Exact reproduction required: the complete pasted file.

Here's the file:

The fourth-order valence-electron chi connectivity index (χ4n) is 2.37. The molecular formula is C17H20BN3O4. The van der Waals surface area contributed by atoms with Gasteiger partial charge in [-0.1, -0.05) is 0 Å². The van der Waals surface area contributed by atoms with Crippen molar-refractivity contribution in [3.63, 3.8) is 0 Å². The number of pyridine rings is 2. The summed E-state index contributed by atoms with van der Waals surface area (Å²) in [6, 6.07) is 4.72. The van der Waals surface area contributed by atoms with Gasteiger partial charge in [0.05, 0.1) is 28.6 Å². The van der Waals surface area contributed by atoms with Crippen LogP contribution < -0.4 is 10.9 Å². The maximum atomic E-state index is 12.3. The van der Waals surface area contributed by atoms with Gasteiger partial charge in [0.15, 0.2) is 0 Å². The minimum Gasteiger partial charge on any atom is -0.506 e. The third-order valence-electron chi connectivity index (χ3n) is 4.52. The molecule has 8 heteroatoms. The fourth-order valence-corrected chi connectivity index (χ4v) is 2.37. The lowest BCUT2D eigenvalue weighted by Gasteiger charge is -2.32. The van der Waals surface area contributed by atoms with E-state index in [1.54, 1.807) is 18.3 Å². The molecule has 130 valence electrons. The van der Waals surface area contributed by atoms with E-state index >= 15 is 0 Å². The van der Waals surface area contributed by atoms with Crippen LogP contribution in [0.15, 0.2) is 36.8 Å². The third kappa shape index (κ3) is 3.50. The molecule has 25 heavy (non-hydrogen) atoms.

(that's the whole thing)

The fourth-order valence-electron chi connectivity index (χ4n) is 2.37. The molecular formula is C17H20BN3O4. The van der Waals surface area contributed by atoms with Gasteiger partial charge in [-0.1, -0.05) is 0 Å². The van der Waals surface area contributed by atoms with Crippen molar-refractivity contribution in [3.63, 3.8) is 0 Å². The number of pyridine rings is 2. The summed E-state index contributed by atoms with van der Waals surface area (Å²) in [6, 6.07) is 4.72. The van der Waals surface area contributed by atoms with Gasteiger partial charge in [0.05, 0.1) is 28.6 Å². The van der Waals surface area contributed by atoms with Crippen LogP contribution < -0.4 is 10.9 Å². The maximum atomic E-state index is 12.3. The van der Waals surface area contributed by atoms with Gasteiger partial charge in [0.15, 0.2) is 0 Å². The minimum Gasteiger partial charge on any atom is -0.506 e. The third-order valence-electron chi connectivity index (χ3n) is 4.52. The molecule has 8 heteroatoms. The fourth-order valence-corrected chi connectivity index (χ4v) is 2.37. The lowest BCUT2D eigenvalue weighted by Gasteiger charge is -2.32. The van der Waals surface area contributed by atoms with E-state index in [1.54, 1.807) is 18.3 Å². The molecule has 130 valence electrons. The van der Waals surface area contributed by atoms with E-state index >= 15 is 0 Å². The van der Waals surface area contributed by atoms with Crippen LogP contribution in [0.15, 0.2) is 36.8 Å². The third kappa shape index (κ3) is 3.50. The molecule has 25 heavy (non-hydrogen) atoms.